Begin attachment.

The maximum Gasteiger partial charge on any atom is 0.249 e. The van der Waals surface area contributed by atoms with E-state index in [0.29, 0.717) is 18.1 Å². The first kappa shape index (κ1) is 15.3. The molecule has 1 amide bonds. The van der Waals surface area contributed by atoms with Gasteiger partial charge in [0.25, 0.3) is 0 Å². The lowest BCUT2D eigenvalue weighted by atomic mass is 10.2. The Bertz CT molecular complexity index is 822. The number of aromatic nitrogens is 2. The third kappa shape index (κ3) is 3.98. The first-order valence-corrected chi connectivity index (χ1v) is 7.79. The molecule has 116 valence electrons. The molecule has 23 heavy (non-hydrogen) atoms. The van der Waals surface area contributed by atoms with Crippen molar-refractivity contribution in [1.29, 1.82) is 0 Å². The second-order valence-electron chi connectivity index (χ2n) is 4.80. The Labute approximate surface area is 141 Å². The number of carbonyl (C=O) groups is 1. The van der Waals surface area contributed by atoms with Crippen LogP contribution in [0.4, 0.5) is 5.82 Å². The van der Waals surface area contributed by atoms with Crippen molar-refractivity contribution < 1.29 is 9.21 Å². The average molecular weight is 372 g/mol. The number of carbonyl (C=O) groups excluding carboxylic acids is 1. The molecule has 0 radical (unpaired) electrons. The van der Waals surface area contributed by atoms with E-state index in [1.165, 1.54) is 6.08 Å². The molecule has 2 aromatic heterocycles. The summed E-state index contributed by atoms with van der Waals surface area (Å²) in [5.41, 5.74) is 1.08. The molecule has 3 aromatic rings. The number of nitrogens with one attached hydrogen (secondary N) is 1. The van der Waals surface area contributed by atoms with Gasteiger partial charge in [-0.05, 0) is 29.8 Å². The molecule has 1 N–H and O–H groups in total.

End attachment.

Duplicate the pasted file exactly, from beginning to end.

The maximum Gasteiger partial charge on any atom is 0.249 e. The van der Waals surface area contributed by atoms with E-state index in [0.29, 0.717) is 18.1 Å². The first kappa shape index (κ1) is 15.3. The molecule has 1 amide bonds. The van der Waals surface area contributed by atoms with Gasteiger partial charge in [0.25, 0.3) is 0 Å². The lowest BCUT2D eigenvalue weighted by atomic mass is 10.2. The Bertz CT molecular complexity index is 822. The number of aromatic nitrogens is 2. The third kappa shape index (κ3) is 3.98. The first-order valence-corrected chi connectivity index (χ1v) is 7.79. The molecule has 116 valence electrons. The molecule has 23 heavy (non-hydrogen) atoms. The van der Waals surface area contributed by atoms with Crippen molar-refractivity contribution in [1.29, 1.82) is 0 Å². The second-order valence-electron chi connectivity index (χ2n) is 4.80. The Labute approximate surface area is 141 Å². The number of carbonyl (C=O) groups is 1. The van der Waals surface area contributed by atoms with Crippen LogP contribution in [0.4, 0.5) is 5.82 Å². The van der Waals surface area contributed by atoms with Crippen molar-refractivity contribution < 1.29 is 9.21 Å². The average molecular weight is 372 g/mol. The number of carbonyl (C=O) groups excluding carboxylic acids is 1. The molecule has 0 radical (unpaired) electrons. The van der Waals surface area contributed by atoms with E-state index in [1.165, 1.54) is 6.08 Å². The molecule has 2 aromatic heterocycles. The summed E-state index contributed by atoms with van der Waals surface area (Å²) in [5.41, 5.74) is 1.08. The molecule has 3 aromatic rings. The number of nitrogens with one attached hydrogen (secondary N) is 1. The van der Waals surface area contributed by atoms with Gasteiger partial charge in [-0.05, 0) is 29.8 Å². The molecule has 1 N–H and O–H groups in total.